Assemble a team that includes: the people who will be executing the new processes, some people who will be affected by the processes (for example, the leaders who will approve the compensation process as well as employees whose paychecks will be determined by the process) and depending on the process, maybe a few complete outsiders. This internal team should have a combination of people who know the detailed nuances of the current processes and people who haven’t had much exposure, but who can ask basic questions about why you’ve made certain decisions. Sometimes it’s the simple questions that lead to the biggest “a-ha” moments.
It’s also important to bring in people who are new to your organization. Think about it: If you’re trying to improve the new-hire and onboarding process and you were hired at the company 10 years ago, do you really know how the current onboarding process feels for new hires? Sure, you may have gotten feedback about ways to improve it, but you haven’t experienced it in a very long time. Ask people who have a fresh memory of the experience.
If you’re trying to improve a process, you need new ideas beyond the people who built and executed the current one. Newcomers have had experience with other practices, both good and bad, at other organizations.
Once you’ve considered all the perspectives and designed an ideal vision, then you can take it to your HR systems provider. Your provider or systems integrator has probably seen similar problems, and knows how the current system can fit your needs — and what will need to happen later, as a future enhancement.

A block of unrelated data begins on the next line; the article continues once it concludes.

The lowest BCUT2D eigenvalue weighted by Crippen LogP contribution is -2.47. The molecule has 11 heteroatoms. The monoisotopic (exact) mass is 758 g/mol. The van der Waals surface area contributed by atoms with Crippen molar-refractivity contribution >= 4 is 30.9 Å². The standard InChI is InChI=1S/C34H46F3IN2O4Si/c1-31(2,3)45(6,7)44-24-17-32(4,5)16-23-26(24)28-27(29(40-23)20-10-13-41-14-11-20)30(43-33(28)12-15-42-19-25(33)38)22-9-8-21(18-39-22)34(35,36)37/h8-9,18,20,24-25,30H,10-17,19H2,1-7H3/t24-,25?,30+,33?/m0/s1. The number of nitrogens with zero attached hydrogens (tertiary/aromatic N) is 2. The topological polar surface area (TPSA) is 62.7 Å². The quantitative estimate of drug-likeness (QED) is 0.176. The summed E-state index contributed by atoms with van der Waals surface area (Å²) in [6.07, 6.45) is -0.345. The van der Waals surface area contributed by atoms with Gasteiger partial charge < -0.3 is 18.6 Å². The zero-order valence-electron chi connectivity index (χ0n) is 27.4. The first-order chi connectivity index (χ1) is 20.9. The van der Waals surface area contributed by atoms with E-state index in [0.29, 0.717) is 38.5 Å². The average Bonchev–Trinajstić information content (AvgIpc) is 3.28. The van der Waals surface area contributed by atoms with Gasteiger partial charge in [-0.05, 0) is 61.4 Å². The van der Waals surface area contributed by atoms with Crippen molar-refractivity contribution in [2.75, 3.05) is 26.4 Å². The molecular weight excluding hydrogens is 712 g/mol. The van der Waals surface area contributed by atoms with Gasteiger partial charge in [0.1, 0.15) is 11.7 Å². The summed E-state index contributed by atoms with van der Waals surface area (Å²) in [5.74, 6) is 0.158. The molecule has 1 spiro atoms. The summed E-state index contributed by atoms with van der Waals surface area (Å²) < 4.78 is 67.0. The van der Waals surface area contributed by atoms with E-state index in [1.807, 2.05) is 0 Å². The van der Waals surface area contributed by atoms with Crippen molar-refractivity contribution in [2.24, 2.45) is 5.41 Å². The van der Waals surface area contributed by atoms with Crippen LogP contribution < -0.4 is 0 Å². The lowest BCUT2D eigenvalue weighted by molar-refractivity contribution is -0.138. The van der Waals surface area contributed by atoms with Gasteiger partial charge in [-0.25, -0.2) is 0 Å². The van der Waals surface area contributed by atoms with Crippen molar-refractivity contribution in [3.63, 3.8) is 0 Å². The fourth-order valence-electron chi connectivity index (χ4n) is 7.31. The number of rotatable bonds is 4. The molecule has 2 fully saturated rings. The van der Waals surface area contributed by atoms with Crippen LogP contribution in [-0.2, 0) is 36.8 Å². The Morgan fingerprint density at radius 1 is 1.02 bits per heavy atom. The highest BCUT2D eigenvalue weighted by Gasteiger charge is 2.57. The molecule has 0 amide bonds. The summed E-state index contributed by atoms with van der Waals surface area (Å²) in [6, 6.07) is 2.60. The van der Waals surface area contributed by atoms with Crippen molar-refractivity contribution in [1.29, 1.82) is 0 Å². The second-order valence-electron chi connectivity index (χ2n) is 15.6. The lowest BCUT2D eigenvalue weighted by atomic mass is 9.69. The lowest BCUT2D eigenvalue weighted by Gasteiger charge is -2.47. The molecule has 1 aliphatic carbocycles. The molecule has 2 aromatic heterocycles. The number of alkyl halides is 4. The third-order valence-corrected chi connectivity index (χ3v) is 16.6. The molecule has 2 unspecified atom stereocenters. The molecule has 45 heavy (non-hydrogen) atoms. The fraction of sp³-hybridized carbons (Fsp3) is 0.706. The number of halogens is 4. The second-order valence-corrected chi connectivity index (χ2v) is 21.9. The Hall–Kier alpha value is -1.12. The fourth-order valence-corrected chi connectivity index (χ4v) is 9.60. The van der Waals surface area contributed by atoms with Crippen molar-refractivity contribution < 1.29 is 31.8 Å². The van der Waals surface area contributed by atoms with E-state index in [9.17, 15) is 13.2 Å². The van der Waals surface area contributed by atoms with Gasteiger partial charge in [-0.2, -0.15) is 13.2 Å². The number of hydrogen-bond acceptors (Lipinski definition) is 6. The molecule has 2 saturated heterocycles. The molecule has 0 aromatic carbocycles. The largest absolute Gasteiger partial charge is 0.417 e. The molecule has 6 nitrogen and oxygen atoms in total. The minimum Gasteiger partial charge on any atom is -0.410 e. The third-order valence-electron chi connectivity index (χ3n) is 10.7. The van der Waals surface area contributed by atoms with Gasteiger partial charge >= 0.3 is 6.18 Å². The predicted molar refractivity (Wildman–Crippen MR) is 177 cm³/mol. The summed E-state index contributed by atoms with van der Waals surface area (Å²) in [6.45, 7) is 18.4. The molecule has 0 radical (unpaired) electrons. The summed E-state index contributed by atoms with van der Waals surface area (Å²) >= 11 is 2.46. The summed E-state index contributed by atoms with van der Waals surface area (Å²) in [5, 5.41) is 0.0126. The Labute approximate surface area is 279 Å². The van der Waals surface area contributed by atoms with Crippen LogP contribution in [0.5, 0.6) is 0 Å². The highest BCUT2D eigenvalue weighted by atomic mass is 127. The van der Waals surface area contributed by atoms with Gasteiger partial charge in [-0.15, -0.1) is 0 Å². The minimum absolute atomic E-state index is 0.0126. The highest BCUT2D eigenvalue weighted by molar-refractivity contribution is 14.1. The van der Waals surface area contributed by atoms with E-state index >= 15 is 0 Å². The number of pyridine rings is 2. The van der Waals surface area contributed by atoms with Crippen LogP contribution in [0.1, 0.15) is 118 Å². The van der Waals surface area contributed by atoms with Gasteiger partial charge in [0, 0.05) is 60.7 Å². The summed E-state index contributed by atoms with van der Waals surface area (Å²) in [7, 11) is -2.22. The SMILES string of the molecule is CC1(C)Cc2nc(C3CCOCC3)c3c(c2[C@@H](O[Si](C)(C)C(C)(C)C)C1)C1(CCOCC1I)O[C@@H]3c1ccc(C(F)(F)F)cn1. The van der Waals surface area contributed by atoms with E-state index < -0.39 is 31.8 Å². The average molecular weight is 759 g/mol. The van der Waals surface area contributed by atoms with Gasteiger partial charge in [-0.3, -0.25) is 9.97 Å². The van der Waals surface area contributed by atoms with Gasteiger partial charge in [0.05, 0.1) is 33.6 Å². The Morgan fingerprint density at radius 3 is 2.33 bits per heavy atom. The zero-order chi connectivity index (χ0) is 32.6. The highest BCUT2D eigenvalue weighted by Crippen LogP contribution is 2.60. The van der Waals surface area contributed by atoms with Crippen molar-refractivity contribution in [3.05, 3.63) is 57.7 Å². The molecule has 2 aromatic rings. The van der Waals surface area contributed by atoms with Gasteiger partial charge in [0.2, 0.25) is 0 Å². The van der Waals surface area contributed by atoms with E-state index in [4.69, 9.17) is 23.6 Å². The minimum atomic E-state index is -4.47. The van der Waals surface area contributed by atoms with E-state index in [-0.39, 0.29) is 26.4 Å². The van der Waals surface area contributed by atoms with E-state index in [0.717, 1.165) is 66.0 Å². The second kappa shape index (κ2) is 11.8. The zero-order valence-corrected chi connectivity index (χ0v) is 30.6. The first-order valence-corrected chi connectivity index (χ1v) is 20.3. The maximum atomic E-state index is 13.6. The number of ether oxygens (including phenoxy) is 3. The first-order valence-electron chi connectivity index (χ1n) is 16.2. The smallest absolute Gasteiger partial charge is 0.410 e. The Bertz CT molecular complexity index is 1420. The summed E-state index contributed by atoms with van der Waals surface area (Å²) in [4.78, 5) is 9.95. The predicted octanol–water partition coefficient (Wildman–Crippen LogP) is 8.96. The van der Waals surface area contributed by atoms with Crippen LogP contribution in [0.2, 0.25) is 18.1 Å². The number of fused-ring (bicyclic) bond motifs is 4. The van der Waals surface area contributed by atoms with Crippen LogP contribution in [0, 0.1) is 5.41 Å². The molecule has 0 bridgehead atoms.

Revisit Your Process Regularly
And of course, you know I’m going to tell you that your work is never really done. Technology is changing fast. Since most HR systems are now in the cloud, updates and enhancements come fast and furious — from your HR systems provider and from your own organization’s requests for improvements or fixes. Keep an eye on new changes your providers roll out, listen to feedback from your end users and reach out to other organizations that are using the same software to learn from their experiences and improvements.
HR people are famous for accidentally building in complexity when they’re trying to meet their business challenges, so it’s worth scheduling regular reviews with your end users. Have you unintentionally made work processes more difficult than they need to be for employees? Is it easy to get hired, get paid and do great work?
Critically evaluate how many clicks it takes to get something done, how many layers of approval must happen, or even how disruptive multiple email notifications can be to your end users. Sniff out the roadblocks and pain points.
There are a lot of exciting tech solutions to HR problems, but I’ve yet to find any silver bullets. To build a better way to work, start with your internal processes, and then look for tech that will help you get there. Cleaning up complicated processes takes some focused work, but it’s worth it — and you can do it!